Bureaucracy Quotes

 A bureaucracy is sure to think that its duty is to augment official power, official business, or official members, rather than to leave free the energies of mankind; it overdoes the quantity of government, as well as impairs its quality. The truth is, that a skilled bureaucracy is, though it boasts of an appearance of science, quite inconsistent with the true principles of the art of business. 
Author: Walter Bagehot
Nationality: English
b. 3 February 1826  - d. 28 March 1877
 Any sufficiently advanced bureaucracy is indistinguishable from molasses. 
Author: Anonymous
Nationality: English   
 Bureaucracy is a giant mechanism operated by pygmies. 
Author: Honoré de Balzac
Nationality: French
b. 20 May 1799  - d. 18 August 1850
 Bureaucracy is nothing more than the hardening of an organization's arteries. 
Author: William P. Anthony
Nationality: French   
 Bureaucracy is the art of making the possible impossible. He who has trusted where he ought not will surely mistrust where he ought not. 
Author: Marie von Ebner-Eschenbach
Nationality: Czechoslovakian
b. 13 September 1830  - d. 12 March 1916
 Eugene McCarthy despaired, 'The only thing that saves us from the bureaucracy is its inefficiency.' 
Author: Bob Dole
Nationality: American
b. 22 July 1923
 I see myself as a comic but the acting helps sell tickets for gigs. 
Author: Alan Davies
Nationality: English
b. 06 March 1966
 The only thing that saves us from bureaucracy is inefficiency. An efficient bureaucracy is the greatest threat to liberty. 
Author: Eugene McCarthy
Nationality: American
b. 29 March 1916  - d. 10 December 2005
 Work expands so as to fill the time available for its completion. Politicians and taxpayers have assumed - with occasional phases of doubt, that a rising total in the number of civil servants must reflect a growing volume of work to be done. Cynics, in questioning this belief, have imagined that the multiplication of officials must have left some of them idle or all of them able to work for shorter hours. But this is a matter in which faith and doubt seem equally misplaced. The fact is that the number of the officials and the quantity of the work are not related to each other at all. The rise in the total of those employed is governed by Parkinson's Law and would be much the same whether the volume of the work were to increase, diminish, or even disappear. The importance of Parkinson's Law lies in the fact that it is a law of growth based upon an analysis of the factors by which that growth is controlled.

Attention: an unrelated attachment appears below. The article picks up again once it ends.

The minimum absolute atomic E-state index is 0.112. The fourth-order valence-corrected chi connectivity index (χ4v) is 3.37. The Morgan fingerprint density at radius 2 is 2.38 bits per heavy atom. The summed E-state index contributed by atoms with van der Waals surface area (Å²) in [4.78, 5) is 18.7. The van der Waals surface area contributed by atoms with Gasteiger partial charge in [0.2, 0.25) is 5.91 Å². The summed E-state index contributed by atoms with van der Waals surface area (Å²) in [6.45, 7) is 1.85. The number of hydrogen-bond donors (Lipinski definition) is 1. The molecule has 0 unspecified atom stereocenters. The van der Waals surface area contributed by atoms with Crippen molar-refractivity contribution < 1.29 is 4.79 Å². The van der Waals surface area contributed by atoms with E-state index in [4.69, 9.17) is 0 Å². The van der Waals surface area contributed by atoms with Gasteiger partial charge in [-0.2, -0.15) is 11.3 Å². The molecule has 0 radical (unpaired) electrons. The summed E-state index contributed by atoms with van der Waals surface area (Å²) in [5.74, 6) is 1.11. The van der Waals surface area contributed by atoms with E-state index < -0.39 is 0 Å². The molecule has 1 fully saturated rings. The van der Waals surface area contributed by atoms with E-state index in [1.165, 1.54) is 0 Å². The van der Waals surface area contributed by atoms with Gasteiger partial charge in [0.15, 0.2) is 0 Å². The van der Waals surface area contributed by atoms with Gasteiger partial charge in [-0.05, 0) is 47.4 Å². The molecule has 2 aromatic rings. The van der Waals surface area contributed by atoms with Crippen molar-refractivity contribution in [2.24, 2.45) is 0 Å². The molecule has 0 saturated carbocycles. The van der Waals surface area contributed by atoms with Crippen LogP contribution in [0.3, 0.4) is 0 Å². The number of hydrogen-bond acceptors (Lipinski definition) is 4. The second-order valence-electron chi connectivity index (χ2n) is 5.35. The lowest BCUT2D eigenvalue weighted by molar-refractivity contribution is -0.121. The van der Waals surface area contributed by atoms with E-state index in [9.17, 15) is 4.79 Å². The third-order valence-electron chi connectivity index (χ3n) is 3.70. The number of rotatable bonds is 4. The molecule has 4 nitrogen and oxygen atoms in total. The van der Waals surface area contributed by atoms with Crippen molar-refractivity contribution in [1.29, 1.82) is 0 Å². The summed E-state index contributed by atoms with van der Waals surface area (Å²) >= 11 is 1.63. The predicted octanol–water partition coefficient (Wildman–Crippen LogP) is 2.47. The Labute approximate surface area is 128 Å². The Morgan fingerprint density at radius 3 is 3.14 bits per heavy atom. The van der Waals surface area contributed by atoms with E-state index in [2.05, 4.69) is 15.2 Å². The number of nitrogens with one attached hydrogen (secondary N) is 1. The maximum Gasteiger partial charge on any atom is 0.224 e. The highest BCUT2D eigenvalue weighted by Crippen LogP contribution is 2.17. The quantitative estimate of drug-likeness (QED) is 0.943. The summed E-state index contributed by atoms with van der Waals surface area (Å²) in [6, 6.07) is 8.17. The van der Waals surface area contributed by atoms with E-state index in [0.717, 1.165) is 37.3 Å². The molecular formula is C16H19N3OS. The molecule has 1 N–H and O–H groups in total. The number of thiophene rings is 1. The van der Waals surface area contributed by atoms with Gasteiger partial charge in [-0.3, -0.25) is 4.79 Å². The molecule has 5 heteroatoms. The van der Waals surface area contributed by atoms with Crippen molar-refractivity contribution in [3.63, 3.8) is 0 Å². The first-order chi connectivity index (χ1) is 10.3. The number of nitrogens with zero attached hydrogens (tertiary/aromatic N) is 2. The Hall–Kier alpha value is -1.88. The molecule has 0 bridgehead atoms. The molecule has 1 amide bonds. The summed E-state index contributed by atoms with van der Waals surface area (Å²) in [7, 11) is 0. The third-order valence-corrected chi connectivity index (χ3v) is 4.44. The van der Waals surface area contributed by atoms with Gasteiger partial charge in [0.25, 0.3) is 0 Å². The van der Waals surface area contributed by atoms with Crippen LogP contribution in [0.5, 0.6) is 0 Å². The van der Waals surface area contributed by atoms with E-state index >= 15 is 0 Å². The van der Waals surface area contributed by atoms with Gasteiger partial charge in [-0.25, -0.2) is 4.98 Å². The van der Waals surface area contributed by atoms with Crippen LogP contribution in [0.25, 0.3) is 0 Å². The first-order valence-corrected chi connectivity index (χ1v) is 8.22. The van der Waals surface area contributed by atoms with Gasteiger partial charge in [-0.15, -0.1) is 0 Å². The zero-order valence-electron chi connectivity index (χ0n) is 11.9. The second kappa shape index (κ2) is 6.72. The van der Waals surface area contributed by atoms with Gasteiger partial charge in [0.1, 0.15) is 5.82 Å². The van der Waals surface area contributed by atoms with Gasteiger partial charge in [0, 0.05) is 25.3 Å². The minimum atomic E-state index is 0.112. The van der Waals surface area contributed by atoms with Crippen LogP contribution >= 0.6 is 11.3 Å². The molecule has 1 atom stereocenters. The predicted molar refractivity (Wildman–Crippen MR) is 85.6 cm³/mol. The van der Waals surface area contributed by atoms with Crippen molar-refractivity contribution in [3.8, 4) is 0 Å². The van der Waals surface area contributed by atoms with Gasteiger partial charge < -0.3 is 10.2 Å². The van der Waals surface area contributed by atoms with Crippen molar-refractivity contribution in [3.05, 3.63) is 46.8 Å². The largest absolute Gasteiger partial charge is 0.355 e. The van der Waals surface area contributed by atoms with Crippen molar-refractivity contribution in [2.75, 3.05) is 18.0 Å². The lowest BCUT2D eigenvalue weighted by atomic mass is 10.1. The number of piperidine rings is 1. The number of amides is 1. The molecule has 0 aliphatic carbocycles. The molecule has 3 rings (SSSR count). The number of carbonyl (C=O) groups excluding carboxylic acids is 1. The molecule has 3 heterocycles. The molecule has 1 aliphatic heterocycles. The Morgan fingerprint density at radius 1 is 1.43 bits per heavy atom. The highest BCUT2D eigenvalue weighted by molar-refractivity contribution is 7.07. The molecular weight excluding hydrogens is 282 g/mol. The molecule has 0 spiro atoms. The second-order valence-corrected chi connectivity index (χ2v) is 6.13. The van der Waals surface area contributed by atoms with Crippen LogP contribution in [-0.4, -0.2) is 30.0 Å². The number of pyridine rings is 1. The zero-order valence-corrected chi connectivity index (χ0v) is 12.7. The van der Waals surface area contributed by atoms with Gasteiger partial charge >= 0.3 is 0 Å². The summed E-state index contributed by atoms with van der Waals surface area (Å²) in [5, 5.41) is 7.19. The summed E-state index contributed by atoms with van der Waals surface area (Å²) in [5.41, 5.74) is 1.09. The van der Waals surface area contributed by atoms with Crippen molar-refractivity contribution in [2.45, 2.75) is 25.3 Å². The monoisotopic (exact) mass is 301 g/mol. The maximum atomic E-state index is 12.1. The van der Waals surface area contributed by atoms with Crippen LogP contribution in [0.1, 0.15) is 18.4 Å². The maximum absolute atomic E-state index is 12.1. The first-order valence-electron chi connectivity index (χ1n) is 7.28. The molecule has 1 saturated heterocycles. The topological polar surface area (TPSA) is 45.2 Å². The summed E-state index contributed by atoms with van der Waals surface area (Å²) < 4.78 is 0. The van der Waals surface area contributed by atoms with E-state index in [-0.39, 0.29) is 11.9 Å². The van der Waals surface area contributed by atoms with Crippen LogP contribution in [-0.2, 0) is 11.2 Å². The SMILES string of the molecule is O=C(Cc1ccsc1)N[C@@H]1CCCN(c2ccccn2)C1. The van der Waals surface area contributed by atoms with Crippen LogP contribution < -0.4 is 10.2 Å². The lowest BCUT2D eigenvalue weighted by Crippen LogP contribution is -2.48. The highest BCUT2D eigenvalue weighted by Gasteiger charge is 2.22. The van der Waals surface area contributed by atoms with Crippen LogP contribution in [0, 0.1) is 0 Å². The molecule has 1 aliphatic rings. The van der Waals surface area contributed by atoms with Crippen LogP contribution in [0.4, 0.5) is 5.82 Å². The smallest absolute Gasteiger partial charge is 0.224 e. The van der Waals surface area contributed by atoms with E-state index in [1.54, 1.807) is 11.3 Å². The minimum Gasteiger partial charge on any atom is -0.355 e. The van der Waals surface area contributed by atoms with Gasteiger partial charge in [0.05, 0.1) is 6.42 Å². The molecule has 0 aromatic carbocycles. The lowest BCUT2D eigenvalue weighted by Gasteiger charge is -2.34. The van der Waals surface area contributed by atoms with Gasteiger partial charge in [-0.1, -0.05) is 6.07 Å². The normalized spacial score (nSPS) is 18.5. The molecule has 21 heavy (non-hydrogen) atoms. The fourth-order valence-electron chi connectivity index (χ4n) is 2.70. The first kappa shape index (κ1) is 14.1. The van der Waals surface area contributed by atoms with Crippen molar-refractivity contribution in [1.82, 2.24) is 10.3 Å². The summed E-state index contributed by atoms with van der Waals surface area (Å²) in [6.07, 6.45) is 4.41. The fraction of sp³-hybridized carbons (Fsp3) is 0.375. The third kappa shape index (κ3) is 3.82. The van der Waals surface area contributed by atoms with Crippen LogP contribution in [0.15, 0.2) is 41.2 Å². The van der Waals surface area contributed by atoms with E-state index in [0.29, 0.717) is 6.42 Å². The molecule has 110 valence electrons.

Author: C. Northcote Parkinson
Nationality: English
b. 30 July 1909  - d. 09 March 1993
 Congress, the press, and the bureaucracy too often focus on how much money or effort is spent, rather than whether the money or effort actually achieves the announced goal. 
Author: Donald Henry Rumsfeld
Nationality: American
b. 9 July 1932
 Every revolution evaporates and leaves behind only the slime of a new bureaucracy. 
Author: Franz Harrington
Nationality: Austrian
b. 3 July 1883  - d. 3 June 1924
 Religion, to me, is a bureaucracy between man and God that I don't need. 
Author: Bill Maher, Jr.
Nationality: American
b. 20 January 1956
 Government proposes, bureaucracy disposes. And the bureaucracy must dispose of government proposals by dumping them on us.  
Author: P. J. O'Rourke
Nationality: American
b. 14 November 1947
 Bureaucracy, the rule of no one, has become the modern form of despotism. 
Author: Mary Therese McCarthy
Nationality: American
b. 21 June 1912  - d. 25 October 1989
 I have always been of the opinion that we have no right to impose our ideals upon other nations, no matter how strange it may seem to us that they enjoy the kind of life they lead, how slow they may be in utilizing the resources of their countries, or how much opposed their ideals may be to ours. Our intolerant attitude is most pronounced in regard to what we like to call "our free institutions." Modern democracy was no doubt the most wholesome and needed reaction against the abuses of absolutism and of a selfish, often corrupt, bureaucracy. That the wishes and thoughts of the people should find expression, and that the form of government should conform to these wishis is an axiom that has pervaded the whole Western world, and that is even taking root in the Far East. It is a quite different question, however, in how far the particular machinery of democratic government is identical with democratic institutions. To claim as we often do, that our solution is the only democratic and the ideal one is a one-sided expression of Americanism. I see no reason why we should not allow the Germans, Austrians, and Russians, or whoever else it may be, to solve their problems in their own ways, instead of demanding that they bestow upon themselves the benefactions of our régime. 
Author: Franz Boas
Nationality: American
b. 9 July 1858  - d. 21 December 1942
 A man who uses power to do evil is in theory judged to have been conscious of his acts and to be as fit for punishment as a perpetrator of premeditated murder. But the technocrat is not trained on that level. He understands events within the logic of the system. The greatest good is the greatest logic or the greatest appearance of efficiency or responsibility for the greatest possible part of the structure. 
Author: John Ralston Saul
Nationality: Canadian
b. 19 June 1947

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